The Carlisle Mosquito Online

Friday, June 18, 2004


Where in Carlisle? The Tunnel

photo by Ellen Huber

No, it's not an abandoned mine or an empty tomb. It's a tunnel, it's in Carlisle, and to most of you, not a mystery at all. We received more responses on this particular subject than any other we've featured in "Where in Carlisle's" (short) history.

One of our favorite responses was presented as "an educated guess" by Kelly Ann Robbins of Maple Street. "The tunnel was used by runaway slaves as they made their way to freedom," she wrote. "Harriet Tubman helped lead slaves through that tunnel."

It's a great story, but unfortunately not true — at least not for this particular tunnel. Keith Asarkof of River Road did an excellent job of summing up the tunnel's true purpose when he wrote: "The photograph the Towle Field cow tunnel. It runs under Westford [Street]. The tunnel was apparently used at a time when cows grazed on both sides of the road and the only safe way to move them to the other side was via the tunnel. When one walks (at a sharp stoop) through the narrow tunnel, it is apparent that the cows of earlier times were much smaller than Mr. Duffy's Holsteins at Great Brook State Park. The massive stones used to create the tunnel must have required an amazing engineering feat at the time the tunnel was built. Today, the tunnel is an interesting historical landmark and a place to briefly escape the heat of summer or a sudden downpour."

In an e-mail, resident Leslie Kmiec added: "Before the sheep grazing, the field was neatly mowed and the surrounding area maintained, making it a nice place to walk and picnic with our young sons. A visit to the old cow tunnel was a highlight."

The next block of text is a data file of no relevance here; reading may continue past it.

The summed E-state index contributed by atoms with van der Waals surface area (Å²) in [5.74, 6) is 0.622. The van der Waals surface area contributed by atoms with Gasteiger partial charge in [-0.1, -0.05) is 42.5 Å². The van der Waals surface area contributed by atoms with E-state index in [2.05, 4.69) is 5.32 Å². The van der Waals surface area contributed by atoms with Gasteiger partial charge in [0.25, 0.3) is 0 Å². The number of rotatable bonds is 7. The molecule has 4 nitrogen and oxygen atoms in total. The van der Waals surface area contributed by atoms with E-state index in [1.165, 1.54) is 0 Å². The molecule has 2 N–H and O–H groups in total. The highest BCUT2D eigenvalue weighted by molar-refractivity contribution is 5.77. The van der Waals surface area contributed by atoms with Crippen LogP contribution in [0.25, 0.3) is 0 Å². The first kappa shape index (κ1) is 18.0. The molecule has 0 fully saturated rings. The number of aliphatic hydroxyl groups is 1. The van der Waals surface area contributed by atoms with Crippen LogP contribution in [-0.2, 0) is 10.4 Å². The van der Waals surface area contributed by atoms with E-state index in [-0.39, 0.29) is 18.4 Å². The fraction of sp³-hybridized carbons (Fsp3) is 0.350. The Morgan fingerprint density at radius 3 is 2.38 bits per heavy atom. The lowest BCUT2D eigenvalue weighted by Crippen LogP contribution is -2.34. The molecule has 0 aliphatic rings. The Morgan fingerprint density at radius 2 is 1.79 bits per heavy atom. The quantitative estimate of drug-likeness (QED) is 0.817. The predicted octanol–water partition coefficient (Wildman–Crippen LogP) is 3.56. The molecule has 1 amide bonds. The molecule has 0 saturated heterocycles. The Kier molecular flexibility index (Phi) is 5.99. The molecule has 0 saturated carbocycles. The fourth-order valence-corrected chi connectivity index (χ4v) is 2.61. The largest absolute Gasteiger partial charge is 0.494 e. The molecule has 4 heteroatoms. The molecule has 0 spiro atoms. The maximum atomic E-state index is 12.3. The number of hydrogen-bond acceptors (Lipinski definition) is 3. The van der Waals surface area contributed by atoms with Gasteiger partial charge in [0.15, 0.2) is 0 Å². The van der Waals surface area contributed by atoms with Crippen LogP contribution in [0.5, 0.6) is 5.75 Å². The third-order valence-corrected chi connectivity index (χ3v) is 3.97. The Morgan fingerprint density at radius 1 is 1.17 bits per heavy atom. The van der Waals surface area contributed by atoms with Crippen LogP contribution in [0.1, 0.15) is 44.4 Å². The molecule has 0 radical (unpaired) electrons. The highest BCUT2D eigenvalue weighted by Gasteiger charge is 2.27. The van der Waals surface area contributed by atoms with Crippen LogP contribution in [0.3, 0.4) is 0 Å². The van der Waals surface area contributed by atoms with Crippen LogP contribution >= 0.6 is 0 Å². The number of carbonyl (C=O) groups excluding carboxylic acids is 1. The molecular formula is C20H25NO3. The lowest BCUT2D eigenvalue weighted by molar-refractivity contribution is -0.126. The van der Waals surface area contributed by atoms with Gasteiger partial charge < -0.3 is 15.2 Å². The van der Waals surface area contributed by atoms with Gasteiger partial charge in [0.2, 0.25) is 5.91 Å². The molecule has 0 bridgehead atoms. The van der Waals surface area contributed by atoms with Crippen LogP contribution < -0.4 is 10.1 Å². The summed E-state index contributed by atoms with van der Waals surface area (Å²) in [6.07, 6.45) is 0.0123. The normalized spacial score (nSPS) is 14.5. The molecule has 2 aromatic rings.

One of the readers providing the correct answer was a man who can vouch for the story first-hand. Ninety-nine -year-old Raymond Dutton observed the cow tunnel in use when he was a young boy. "I was born in Carlisle on East Street on June 1, 1905, and moved to Russell Street in 1914," wrote Dutton, who now lives with his daughter in Brookline. "My parents were Herbert and Emma Dutton."

Identification of the cow tunnel was also offered by alert readers Claire Wilcox, Jean Q. Bates, Thomas Wester, and Meg Parson (age 10).

The cow tunnel (also called a "cow pass") itself was built in October of 1914, when the new Westford Road — as it was called then — was being constructed. As for where "Towle's Field" got its name, it originated with Dr. George P. Towle, a physician and surgeon who came to Carlisle in 1912 and raised Herefords and western cow ponies on 150 acres spanning both sides of Westford Street. (Thank you to Ginny Mills and Conni Manoli-Skocay, who provided this information.)

2004 The Carlisle Mosquito